Disney seem to be in a trend of live-action story re-telling as of late, with their newest addition to their film slate coming in the form of Beauty and the Beast, directed by Bill Condon. Starring Emma Watson as Belle, Dan Stevens as the Beast and Luke Evans as Gaston, the film has now had its world premiere and the critics are having their say on whether or not this ‘tale as old as time’ is worth YOUR time and spare change.

Credit: Disney

Credit: Disney

Check out excerpts from some of the biggest outlets’ reviews below, and click through to read each in full…

Nicholas Barber, BBC.com: “While the new film isn’t terrible, it’s difficult to see what the point of it is as long as the cartoon exists. Beauty and the Beast is simply a cover version of a chart-topping song, played with such anonymous competence that Condon’s motto must have been, ‘It ain’t broke, don’t fix it.’ Another motto might have been better: ‘If it ain’t broke, don’t remake it.’”

Stephanie Zacharek, TIME Magazine: Beauty and the Beast is unlike so much princess-centric lore in that the woman does the work of saving the man, not the other way around. It’s also piercingly explicit about the unpredictability of love, the way it sneaks up on us unbidden. That idea is summarized neatly – yet confoundingly – in a line from one of the songs: ‘There may be something there that wasn’t there before.’ The line is both a riddle and an answer. If you’re old enough to have heard it for the first time in 1991, it almost certainly means something new to you now.”

Geoffrey Macnab, The Independent: “The familiar ingredients are all here. On a visual level, the film is just as enchanting as you would expect with lots of snowscapes, gold flakes and images of rose petals. Condon does full justice to action scenes like the final reel fight on the castle ramparts or the sequences in which the snarling wolves attack the Beast and humans alike. Overall, though, this feels more like a re-tread than a re-invention of the first Disney film. It’s certainly not a beast of a movie but it’s not a beauty either.”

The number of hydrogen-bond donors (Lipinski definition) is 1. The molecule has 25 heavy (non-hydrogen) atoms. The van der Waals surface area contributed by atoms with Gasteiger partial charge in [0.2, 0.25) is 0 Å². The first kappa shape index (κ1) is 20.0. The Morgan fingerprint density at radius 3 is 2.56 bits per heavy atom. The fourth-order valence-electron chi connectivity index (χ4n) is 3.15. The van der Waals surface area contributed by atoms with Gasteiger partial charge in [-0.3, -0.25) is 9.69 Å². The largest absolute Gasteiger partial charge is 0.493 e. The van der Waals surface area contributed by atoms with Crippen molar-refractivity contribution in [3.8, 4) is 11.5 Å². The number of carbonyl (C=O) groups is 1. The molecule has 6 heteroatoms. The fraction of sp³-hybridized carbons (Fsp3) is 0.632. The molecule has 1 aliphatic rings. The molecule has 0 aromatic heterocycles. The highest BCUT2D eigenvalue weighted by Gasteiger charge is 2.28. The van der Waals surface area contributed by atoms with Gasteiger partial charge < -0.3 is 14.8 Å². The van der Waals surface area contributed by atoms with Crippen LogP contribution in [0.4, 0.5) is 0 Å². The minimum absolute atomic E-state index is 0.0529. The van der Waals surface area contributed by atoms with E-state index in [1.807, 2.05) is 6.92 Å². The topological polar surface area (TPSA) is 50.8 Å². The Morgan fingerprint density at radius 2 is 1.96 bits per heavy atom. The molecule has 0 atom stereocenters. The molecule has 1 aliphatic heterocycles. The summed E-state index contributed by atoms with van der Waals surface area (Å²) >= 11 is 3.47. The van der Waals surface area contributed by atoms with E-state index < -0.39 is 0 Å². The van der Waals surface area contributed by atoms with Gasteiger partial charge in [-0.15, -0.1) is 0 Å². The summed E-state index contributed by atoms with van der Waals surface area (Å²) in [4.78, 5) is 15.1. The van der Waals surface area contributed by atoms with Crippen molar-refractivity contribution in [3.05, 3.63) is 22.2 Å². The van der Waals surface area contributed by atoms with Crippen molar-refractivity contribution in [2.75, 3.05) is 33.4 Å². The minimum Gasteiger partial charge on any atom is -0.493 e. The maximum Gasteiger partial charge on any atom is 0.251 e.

Dan Callahan, The Wrap: “Condon’s Beauty and the Beast is the kind of enormous production in which it seems as if anxious executives were pressuring and second-guessing the decisions of the creative team. The result is a star-stuffed relay race that looks like an assignment more than anything else.”

Michael Arbeiter, Nerdist: “Tough though it may be for any straightforward romance to match metal with the screwball antics of animate flatware, part of the fatal undoing of this new Belle is in star Emma Watson’s ostensible yearning for material with even a microbe of real-world edge. Watson, a noted talent and card-carrying heroine of her day, feels curiously out of place as a doe-eyed yesteryear princess like Belle, much in the way a Beauty and the Beast this beholden to its forbearer’s genetic code feels to the big screens of 2017.”

Tom Gliatto, People: “After a while, as the human performers and the CGI effects combine to whirl you breathlessly through the movie, you may realize that the original Disney cartoon was more graceful, and that its flattened dimensions perhaps allowed it to sustain the story’s different elements in better balance.”

Sandy Schaefer, Screenrant: “The live-action Beauty and the Beast may not achieve instant-classic status the way that its 1991 predecessor did, but that’s as much a testament to the high bar set by the latter than anything else. Condon’s Beauty and the Beast delivers enough in the way of classic Disney romance and musical delight (served with a modern edge) that it ought to manage to please most fans of the original animated movie, as well as the younger generation of filmgoers who have never ‘heard’ the Tale as Old as Time before.”

Kristy Puchko, CBR: “Maybe Condon chose to give in to the nostalgia rather than challenge it with something brazenly new. But this surrender to repetition makes the film feel astonishingly unnecessary. When a filmmaker diligently recreates the frames of comic book in its movie adaptation, perhaps that’s being true to the art. Perhaps it’s fan service. But it still allows for innovation and invention in the motion that sets cinema apart from comics. However, when a director gruelling recreates shots, staging and performances that have already been captured on film, well, that’s just ‘Psycho’ 1998, an arguably interesting experiment, but one that feels like a wasted opportunity to take bolder gambles.”

Beauty and the Beast hits UK cinemas on March 17, 2017.

by for www.femalefirst.co.uk
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